The strength of the BMW M4 Coupé is evident in every detail.
Leafield, England - Caterham owner Tony Fernandes warned on Tuesday that he could walk away from Formula One unless his tail-end team showed significant improvement this season.
The Malaysian entrepreneur told reporters at the Caterham factory that there would be no point carrying on if the team remained uncompetitive.
"If we are at the back, I don't think we're going to carry on," he said.
"After five years and to get no points, there's a limit to everyone's patience, money etc," added Fernandes, who will have two new drivers this year in Japan's Kamui Kobayashi and Sweden's Marcus Ericsson.
Caterham came into the sport as Lotus Racing with two other new teams in 2010 when a budget cap was talked about and then abandoned. None has scored points in four seasons, and Spanish-based HRT folded at the end of 2012 and Caterham finished last of the 11 remaining Formula One teams in 2013.
"The sport has to examine itself."
Formula One, said Fernandes, was too predictable, too expensive, not exciting enough and with insufficient chances for underdogs to create an upset.
"I think if we are going to every race and are not competing, two seconds behind everyone else, then we haven't made any progress," added the Malaysian, a fervent believer in the need for a cost cap.
"If we are not competing then we have got to seriously examine ourselves as to whether this makes sense."
Fernandes said, however, that his words were not to be taken as an ultimatum and he was making a statement of intent because he believed Caterham would make the required progress at a time of huge technical change.
"I am saying these things with the confidence that I think we will deliver," he said. "I would not be here otherwise. But I am also being real that if we don't, I don't think anyone in this office expects us to carry on being last.
"But we are fairly confident that we should see some progress."
The sport is introducing a new V6 turbocharged engine this season, replacing the old V8, and reliability is a major concern - opening up the possibility that smaller teams could score points if others suffer failures.
"Me walking away would make a fairly large dent to the team, without sounding egotistical," Fernandes said of the impact his departure would have.
"But we have got to see progress. It's the same for AirAsia. If AirAsia was still a two-plane operation and losing tons of money every year, you'd have to say 'Er, what's the point of carrying on guys?'."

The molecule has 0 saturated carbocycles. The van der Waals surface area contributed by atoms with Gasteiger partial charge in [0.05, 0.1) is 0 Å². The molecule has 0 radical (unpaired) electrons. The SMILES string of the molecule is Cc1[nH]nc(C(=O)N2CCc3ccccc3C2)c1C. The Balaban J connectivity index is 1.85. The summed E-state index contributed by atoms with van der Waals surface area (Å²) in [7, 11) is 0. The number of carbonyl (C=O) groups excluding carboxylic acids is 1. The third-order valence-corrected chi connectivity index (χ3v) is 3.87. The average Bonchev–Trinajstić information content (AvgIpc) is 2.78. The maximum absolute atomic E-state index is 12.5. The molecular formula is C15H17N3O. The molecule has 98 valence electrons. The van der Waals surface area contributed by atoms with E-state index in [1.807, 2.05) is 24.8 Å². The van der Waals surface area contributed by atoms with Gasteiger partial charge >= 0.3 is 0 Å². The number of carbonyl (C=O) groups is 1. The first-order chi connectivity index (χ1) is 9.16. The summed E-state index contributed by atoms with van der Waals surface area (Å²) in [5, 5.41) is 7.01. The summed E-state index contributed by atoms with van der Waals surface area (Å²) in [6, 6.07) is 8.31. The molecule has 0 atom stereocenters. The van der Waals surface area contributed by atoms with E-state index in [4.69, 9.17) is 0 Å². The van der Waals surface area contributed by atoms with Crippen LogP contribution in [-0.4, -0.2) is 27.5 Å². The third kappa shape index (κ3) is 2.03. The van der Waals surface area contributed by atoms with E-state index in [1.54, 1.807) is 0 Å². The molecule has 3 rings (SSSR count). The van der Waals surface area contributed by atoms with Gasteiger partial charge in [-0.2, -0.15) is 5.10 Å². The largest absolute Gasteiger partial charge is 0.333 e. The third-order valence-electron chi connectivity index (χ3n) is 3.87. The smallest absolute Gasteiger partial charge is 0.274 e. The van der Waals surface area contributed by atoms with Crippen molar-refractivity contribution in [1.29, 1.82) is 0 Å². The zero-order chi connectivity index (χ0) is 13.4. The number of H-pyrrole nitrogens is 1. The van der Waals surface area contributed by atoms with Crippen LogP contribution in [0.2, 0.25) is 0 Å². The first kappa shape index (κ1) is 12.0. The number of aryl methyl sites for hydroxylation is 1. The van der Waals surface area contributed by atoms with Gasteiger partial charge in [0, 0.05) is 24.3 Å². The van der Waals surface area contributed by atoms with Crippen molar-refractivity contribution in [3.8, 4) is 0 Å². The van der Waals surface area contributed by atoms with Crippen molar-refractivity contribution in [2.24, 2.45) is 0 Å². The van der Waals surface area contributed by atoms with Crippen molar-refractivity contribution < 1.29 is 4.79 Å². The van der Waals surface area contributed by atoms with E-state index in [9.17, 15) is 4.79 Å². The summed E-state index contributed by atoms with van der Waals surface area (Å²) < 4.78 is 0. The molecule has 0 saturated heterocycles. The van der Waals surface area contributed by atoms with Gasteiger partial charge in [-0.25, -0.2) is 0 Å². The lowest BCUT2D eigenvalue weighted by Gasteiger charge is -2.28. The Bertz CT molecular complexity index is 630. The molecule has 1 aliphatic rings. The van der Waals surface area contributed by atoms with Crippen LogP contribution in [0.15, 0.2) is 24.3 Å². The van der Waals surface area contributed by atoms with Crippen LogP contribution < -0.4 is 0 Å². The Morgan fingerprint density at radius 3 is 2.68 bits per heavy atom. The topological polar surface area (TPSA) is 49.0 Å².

"We've got a chance now."
Fernandes felt sure Kobayashi, a fan-pleasing driver who last raced in Formula One in 2012 when he finished third in his home Japanese Grand Prix with Sauber, was just the man to shake up the team.
The former sushi chef, he said, had offered to drive for Catarham for no salary and pay the team more than $1 million (R18 million) raised from fans through online donations.
Kobayachi confirmed: "We paid with my Japanese fans' donations and I have to really thank them; I think I could not get this seat without them.
"I don't care about money - I just want to drive. I want to be a success in my life and bring the team that success.
Kobayashi, the only current Japanese F1 driver, set up a website in 2012 to get him back on the grid at a time when more and more teams were looking for drivers with financial backing.
BIT OF SPARK
But Fernandes insisted money was not the issue.
"Whether I get a million, half a million or save two million, in the scheme of things makes no difference when you are talking about $130 million (R1.4 billion) budgets," he said.
"We thought Kamui would maybe bring that little bit of spark. Something you can't quantify, but that motivates the rest of the 250 people to say, 'We've got a warrior who is going to go in there and do whatever to move this team on'.
"That's the main reason we've taken him. We've seen on the track, it's well-documented that he goes for it. My message in signing him is to tell the people we've got to go for it. This is it."
Fernandes said there were also business advantages in signing Kobayashi, with an Asian-owned team having an Asian driver and possibly bringing in some new backers.
Even then, it was the driver's fighting spirit that stood out and changed his mind after he had previously been on the verge of bringing back Finland's Heikki Kovalainen.
"There's something in his eyes. He was hungry," he said of the Japanese who had a few rough edges in his time at Sauber but thrilled fans with his daring and eagerness to at least try and overtake. "And I want everyone in this team to be hungry.
"It might be a disaster in some races but I'd rather die trying than not try."